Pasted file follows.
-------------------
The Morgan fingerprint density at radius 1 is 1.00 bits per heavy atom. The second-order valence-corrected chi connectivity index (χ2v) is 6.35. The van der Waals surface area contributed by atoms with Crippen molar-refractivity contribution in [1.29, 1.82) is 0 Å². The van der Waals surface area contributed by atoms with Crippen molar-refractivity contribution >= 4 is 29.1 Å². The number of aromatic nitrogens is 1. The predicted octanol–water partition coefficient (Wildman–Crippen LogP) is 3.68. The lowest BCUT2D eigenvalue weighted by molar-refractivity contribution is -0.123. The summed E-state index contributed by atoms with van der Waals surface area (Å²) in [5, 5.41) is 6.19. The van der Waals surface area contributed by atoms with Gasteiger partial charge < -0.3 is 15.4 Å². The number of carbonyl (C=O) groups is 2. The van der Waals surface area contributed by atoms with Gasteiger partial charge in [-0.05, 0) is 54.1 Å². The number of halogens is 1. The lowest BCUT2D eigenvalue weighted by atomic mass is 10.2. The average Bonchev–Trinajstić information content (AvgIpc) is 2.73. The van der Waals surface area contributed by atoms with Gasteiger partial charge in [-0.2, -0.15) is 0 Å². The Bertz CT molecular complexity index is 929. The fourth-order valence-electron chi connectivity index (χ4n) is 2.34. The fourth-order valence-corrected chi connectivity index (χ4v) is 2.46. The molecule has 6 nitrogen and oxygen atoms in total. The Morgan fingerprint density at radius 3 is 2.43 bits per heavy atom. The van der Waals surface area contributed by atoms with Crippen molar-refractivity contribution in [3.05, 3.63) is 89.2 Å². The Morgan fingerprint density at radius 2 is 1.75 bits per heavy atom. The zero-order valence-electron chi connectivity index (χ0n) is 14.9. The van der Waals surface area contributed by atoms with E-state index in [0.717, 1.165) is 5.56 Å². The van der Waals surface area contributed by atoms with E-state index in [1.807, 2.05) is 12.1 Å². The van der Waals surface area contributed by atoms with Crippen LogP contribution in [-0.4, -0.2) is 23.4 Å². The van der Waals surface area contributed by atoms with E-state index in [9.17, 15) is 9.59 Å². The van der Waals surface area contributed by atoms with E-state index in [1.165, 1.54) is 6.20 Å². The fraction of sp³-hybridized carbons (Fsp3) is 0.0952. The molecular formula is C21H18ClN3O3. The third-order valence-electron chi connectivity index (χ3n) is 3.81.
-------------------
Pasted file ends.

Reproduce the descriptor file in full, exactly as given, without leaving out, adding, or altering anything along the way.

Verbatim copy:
The Morgan fingerprint density at radius 1 is 1.00 bits per heavy atom. The second-order valence-corrected chi connectivity index (χ2v) is 6.35. The van der Waals surface area contributed by atoms with Crippen molar-refractivity contribution in [1.29, 1.82) is 0 Å². The van der Waals surface area contributed by atoms with Crippen molar-refractivity contribution >= 4 is 29.1 Å². The number of aromatic nitrogens is 1. The predicted octanol–water partition coefficient (Wildman–Crippen LogP) is 3.68. The lowest BCUT2D eigenvalue weighted by molar-refractivity contribution is -0.123. The summed E-state index contributed by atoms with van der Waals surface area (Å²) in [5, 5.41) is 6.19. The van der Waals surface area contributed by atoms with Gasteiger partial charge < -0.3 is 15.4 Å². The number of carbonyl (C=O) groups is 2. The van der Waals surface area contributed by atoms with Gasteiger partial charge in [-0.05, 0) is 54.1 Å². The number of halogens is 1. The lowest BCUT2D eigenvalue weighted by atomic mass is 10.2. The average Bonchev–Trinajstić information content (AvgIpc) is 2.73. The van der Waals surface area contributed by atoms with Gasteiger partial charge in [-0.2, -0.15) is 0 Å². The Bertz CT molecular complexity index is 929. The fourth-order valence-electron chi connectivity index (χ4n) is 2.34. The fourth-order valence-corrected chi connectivity index (χ4v) is 2.46. The molecule has 6 nitrogen and oxygen atoms in total. The Morgan fingerprint density at radius 3 is 2.43 bits per heavy atom. The van der Waals surface area contributed by atoms with Crippen molar-refractivity contribution in [3.05, 3.63) is 89.2 Å². The Morgan fingerprint density at radius 2 is 1.75 bits per heavy atom. The zero-order valence-electron chi connectivity index (χ0n) is 14.9. The van der Waals surface area contributed by atoms with E-state index in [0.717, 1.165) is 5.56 Å². The van der Waals surface area contributed by atoms with E-state index in [1.807, 2.05) is 12.1 Å². The van der Waals surface area contributed by atoms with Crippen LogP contribution in [-0.4, -0.2) is 23.4 Å². The van der Waals surface area contributed by atoms with E-state index in [9.17, 15) is 9.59 Å². The van der Waals surface area contributed by atoms with E-state index in [1.165, 1.54) is 6.20 Å². The fraction of sp³-hybridized carbons (Fsp3) is 0.0952. The molecular formula is C21H18ClN3O3. The third-order valence-electron chi connectivity index (χ3n) is 3.81.